Recent news about the situation in Venezuela:
The Venezuelan government’s response to date has been woefully inadequate. Authorities deny the existence of a crisis. They have not articulated or implemented effective policies to alleviate it on their own, and have made only limited efforts to obtain international humanitarian assistance that could significantly bolster their own limited efforts.
It’s one thing to talk to people you’ve never met before who are suffering from hunger, and it’s a completely different thing when they are from your own family, as the BBC’s Vladimir Hernandez discovered when he returned to his native Venezuela to report on its failure to get food on people’s tables.
Beset by relentless hyperinflation, collapsing public services and increasingly dictatorial rule, Venezuela is at risk of becoming a failed state. The best hope for change lies with neighbouring countries, which must sustain pressure to find a solution.
CUMANÁ, Venezuela—Medical staff at the University Hospital in this eastern Venezuelan city delivered two premature infants that needed incubation earlier this year.
The diagnosis of the Cáritas Venezuela foundation on hunger is compelling. In a monitoring carried out between October and December of 2016 in 25 parishes of the country, the institution of the Catholic church detected that the crisis has been installed slowly and has had an exacerbation in the last months.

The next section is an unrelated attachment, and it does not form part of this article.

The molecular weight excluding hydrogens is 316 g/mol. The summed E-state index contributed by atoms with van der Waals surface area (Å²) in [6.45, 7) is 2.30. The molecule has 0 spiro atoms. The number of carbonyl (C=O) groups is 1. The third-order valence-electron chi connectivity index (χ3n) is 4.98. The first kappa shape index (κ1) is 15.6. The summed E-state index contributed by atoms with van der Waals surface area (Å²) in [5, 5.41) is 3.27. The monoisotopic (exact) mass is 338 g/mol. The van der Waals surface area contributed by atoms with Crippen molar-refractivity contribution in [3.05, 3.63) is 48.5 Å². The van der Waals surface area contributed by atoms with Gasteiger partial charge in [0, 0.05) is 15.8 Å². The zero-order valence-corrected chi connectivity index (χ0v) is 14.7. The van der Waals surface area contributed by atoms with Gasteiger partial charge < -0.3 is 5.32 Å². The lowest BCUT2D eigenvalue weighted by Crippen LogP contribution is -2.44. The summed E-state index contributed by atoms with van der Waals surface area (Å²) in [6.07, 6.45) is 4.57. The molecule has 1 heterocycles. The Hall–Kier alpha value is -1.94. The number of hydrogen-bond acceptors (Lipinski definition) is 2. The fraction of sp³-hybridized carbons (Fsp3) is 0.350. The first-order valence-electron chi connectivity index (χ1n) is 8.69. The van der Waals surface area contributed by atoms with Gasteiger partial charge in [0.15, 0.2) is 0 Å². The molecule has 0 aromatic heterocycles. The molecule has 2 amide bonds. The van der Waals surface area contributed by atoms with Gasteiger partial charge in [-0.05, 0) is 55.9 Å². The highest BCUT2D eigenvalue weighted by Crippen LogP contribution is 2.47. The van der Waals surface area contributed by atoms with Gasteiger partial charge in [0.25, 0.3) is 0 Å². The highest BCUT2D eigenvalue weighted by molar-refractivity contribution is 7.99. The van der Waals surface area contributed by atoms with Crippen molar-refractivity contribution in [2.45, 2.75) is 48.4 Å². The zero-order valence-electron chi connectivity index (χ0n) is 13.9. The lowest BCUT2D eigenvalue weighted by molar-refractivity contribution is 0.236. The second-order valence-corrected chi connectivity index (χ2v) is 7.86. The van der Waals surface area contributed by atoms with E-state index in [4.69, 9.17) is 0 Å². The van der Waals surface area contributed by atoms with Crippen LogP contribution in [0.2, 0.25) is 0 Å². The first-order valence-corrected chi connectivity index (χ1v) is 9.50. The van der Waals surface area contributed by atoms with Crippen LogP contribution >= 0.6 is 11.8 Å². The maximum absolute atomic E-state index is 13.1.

95% of Venezuelan hospitals suffer serious failures in the supply of basic medicines and supplies. Unofficial sources estimate that the infant mortality rate in 2016 was 18.6 per 1,000 live births: the worst since 1999, the year that Hugo Chavez came to power. They are not just numbers: they are real stories, heartbreaking, reflecting the dimensions of a country’s tragedy.
Hunger continues to kill children in Ciudad Guayana. Now a seven-month-old baby, Orangelis Figuera, was the new victim of malnutrition in 2017, publishes Correo del Caroní.
Univision News has shared with Prodavinci a journalistic work in which six professional doctors narrate their experiences and offer their vision on the situation of public health in Venezuela. These interviews belong to chapter 4 of the report “Venezuela in critical condition”.
Investment in health fell by 62% in 2016, the hospital network has only 3% of the supplies it needs and the lack of medicines is estimated at at least 80%. That is the x-ray of Venezuela, the oil power. And this is the story of Jesus Enrique Rodríguez, one of the many victims of a failed system.